An old history book of Lucban, entitled “Kasaysayan at Tala ng Bayan ng Lucban, Quezon (Pantaleon Nantes, 1952) mentioned three major feasts celebrated in Lucban not only by Catholics but even by the Aglipayan, Protestants, Adventist and other religious sect. Prayers were offered, masses and processions were held, parade around town with marching bands, games, balls, contest and other fiesta activities.
First is the town fiesta held every August 19 in honor of the patron saint San Luis Obispo ng Tolosa. Second is on December 8, feast of the Immaculate Conception and because the image is housed at the municipal building until today, the town mayor together with the municipal council and employees were leading the celebration. Third is the feast of San Isidro de Labrador which falls on May 15. This celebration is quite different from the other two as houses where the procession will pass were adorned with different plants, fruits and other farm produce.
The feast of San Isidro, to the Lucbanins in the past, is known to be just that, the feast of San Isidro. So when the day nears, you would hear people asking “San Isidro na sa inyo, punta kami.” (Its San Isidro in your place, we would come.) or “Daan ba sa inyo ng San Isidro?” (Is San Isidro, referring to the procession, passing by your house?) or words to that effect. Generally, San Isidro is referred to as the saint and the feast itself. The feast is celebrated only by the people of Lucban, simple and without any accompanying events to amplify its significance.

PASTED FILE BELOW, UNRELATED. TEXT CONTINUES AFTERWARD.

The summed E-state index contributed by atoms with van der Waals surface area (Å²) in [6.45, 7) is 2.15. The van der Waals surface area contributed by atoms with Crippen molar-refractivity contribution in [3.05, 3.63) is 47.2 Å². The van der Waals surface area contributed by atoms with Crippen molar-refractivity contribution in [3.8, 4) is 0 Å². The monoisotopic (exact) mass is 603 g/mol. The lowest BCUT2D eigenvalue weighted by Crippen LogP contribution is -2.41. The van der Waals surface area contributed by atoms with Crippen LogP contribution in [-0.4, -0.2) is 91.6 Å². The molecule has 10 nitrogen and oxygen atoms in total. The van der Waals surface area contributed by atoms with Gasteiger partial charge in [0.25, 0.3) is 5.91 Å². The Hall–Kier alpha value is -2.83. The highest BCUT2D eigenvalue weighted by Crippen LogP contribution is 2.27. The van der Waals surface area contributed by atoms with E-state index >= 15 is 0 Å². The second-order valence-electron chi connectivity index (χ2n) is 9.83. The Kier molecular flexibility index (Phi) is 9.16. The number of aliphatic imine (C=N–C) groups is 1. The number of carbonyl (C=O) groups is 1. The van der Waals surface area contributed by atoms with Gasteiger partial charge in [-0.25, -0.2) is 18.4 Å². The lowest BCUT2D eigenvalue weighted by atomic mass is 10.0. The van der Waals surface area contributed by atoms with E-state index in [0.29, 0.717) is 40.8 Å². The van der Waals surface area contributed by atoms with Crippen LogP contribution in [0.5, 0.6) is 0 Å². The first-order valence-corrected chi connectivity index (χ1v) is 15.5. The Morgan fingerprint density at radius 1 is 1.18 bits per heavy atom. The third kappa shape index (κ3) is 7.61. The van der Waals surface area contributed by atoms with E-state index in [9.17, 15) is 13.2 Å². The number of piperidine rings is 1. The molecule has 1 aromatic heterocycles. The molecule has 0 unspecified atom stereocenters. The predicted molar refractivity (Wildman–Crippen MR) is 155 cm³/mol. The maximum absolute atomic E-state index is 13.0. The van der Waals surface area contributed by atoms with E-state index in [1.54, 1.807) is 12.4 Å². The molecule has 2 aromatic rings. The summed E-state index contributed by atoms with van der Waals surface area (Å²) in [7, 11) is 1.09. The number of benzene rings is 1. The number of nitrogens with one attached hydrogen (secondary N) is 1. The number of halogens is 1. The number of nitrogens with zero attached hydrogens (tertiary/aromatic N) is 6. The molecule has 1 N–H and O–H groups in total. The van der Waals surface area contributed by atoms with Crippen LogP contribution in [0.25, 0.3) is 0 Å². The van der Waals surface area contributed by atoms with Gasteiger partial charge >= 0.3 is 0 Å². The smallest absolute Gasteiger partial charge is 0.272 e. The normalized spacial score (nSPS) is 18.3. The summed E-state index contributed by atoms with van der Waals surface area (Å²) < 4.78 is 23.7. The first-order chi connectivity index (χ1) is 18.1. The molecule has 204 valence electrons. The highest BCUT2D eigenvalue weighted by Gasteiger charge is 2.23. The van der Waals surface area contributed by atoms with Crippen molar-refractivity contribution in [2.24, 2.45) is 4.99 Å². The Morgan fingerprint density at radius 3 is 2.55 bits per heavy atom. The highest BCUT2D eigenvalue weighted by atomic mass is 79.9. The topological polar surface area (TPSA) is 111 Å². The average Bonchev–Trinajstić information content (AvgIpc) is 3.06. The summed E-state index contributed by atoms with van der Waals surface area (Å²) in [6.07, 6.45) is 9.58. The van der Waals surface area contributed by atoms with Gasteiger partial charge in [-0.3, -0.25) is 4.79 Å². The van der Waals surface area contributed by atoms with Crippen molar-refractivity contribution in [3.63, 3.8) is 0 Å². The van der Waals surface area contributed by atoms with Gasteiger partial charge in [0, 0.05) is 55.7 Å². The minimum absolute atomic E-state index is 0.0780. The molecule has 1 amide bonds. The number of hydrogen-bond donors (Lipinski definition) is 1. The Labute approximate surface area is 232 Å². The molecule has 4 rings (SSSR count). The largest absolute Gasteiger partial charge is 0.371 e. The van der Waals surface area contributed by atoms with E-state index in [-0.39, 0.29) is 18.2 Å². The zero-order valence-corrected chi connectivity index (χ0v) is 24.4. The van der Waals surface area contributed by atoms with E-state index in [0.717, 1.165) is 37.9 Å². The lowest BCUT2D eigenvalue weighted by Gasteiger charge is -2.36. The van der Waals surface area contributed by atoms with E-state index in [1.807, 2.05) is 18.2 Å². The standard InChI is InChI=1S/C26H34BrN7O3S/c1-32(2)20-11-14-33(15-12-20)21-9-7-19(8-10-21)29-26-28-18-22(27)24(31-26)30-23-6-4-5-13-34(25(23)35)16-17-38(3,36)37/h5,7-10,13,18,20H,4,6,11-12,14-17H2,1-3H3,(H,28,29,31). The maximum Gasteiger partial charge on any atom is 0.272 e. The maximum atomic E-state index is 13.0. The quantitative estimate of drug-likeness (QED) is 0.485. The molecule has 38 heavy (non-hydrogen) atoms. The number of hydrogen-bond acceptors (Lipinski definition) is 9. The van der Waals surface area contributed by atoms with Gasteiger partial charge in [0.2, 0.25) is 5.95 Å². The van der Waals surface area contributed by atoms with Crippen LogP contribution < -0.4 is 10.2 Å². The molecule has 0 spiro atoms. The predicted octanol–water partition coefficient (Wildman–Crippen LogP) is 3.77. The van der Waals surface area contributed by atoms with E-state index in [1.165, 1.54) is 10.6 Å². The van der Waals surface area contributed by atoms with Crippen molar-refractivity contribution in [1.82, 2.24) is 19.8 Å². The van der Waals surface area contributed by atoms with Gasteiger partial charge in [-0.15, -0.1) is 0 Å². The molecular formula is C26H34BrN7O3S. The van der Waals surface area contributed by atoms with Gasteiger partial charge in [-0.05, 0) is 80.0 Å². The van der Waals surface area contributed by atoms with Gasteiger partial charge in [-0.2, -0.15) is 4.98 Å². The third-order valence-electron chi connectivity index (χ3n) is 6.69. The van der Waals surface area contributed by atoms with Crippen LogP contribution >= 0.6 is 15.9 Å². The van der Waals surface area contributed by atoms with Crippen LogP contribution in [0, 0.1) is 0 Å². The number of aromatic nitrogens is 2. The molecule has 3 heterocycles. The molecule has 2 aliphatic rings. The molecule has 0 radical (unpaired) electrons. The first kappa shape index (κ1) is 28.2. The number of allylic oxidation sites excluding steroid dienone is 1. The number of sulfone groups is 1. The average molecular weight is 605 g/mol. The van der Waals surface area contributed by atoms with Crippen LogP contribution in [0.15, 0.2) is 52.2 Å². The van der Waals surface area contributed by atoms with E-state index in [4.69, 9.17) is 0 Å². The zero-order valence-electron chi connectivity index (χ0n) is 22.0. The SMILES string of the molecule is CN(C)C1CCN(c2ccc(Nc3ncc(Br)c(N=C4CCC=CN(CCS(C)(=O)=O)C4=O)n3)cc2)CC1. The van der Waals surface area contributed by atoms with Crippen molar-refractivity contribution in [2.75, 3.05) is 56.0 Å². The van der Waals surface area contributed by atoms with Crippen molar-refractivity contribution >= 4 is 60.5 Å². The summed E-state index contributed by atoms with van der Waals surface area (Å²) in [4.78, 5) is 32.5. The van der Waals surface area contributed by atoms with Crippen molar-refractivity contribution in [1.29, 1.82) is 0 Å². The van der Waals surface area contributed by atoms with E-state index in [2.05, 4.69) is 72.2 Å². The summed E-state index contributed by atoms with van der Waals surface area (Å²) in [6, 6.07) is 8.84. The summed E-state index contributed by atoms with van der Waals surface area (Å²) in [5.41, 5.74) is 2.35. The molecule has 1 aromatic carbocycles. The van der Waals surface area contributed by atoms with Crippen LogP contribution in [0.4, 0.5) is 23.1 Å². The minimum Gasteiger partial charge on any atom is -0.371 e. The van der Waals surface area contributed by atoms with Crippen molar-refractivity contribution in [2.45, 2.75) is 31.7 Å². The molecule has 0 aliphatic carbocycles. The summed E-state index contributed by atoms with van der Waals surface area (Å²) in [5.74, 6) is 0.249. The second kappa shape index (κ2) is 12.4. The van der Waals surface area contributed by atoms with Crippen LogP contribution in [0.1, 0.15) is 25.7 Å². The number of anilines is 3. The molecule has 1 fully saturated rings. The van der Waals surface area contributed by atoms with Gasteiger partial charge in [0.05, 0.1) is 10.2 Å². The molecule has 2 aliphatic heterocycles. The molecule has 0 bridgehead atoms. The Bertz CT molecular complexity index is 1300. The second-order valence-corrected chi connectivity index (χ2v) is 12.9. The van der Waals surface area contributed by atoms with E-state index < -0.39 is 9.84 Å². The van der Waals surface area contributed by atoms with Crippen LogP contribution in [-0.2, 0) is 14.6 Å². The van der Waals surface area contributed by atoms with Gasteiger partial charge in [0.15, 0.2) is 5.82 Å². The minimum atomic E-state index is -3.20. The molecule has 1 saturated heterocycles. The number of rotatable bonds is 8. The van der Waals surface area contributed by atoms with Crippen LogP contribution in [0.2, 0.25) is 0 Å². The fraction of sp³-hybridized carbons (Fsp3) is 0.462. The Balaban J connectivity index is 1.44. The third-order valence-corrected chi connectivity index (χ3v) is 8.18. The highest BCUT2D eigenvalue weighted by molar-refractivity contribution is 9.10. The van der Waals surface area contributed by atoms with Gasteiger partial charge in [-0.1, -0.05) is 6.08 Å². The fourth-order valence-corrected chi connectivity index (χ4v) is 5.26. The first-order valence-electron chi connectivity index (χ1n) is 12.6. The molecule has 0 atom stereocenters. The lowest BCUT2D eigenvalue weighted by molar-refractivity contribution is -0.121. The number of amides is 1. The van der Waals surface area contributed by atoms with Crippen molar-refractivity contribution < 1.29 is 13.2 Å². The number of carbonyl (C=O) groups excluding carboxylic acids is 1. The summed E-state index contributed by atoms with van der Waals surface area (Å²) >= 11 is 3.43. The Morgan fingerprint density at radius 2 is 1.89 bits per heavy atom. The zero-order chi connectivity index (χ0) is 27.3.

The Modern Pahiyas
In May of 1963, a group of young Lucbanins, all members of the ART CLUB OF LUCBAN organized some events to spice up the celebration of the San Isidro. Led by its founder and president FERNANDO CADELIÑA NAÑAWA, the group, together with the MEGANS, Ltd., has put up an art exhibit of paintings, sculptures, photography and literature. This particular exhibit is so unique because the exhibitors were artists from the Art Association of the Philippines, the biggest association of art professionals in the Philippines, a major feat that has never been duplicated until today even in other parts of the country. There were also folk dances, songs, fashion show and film showing in what was then called “giant TV.” A cottage industry exhibit was also held.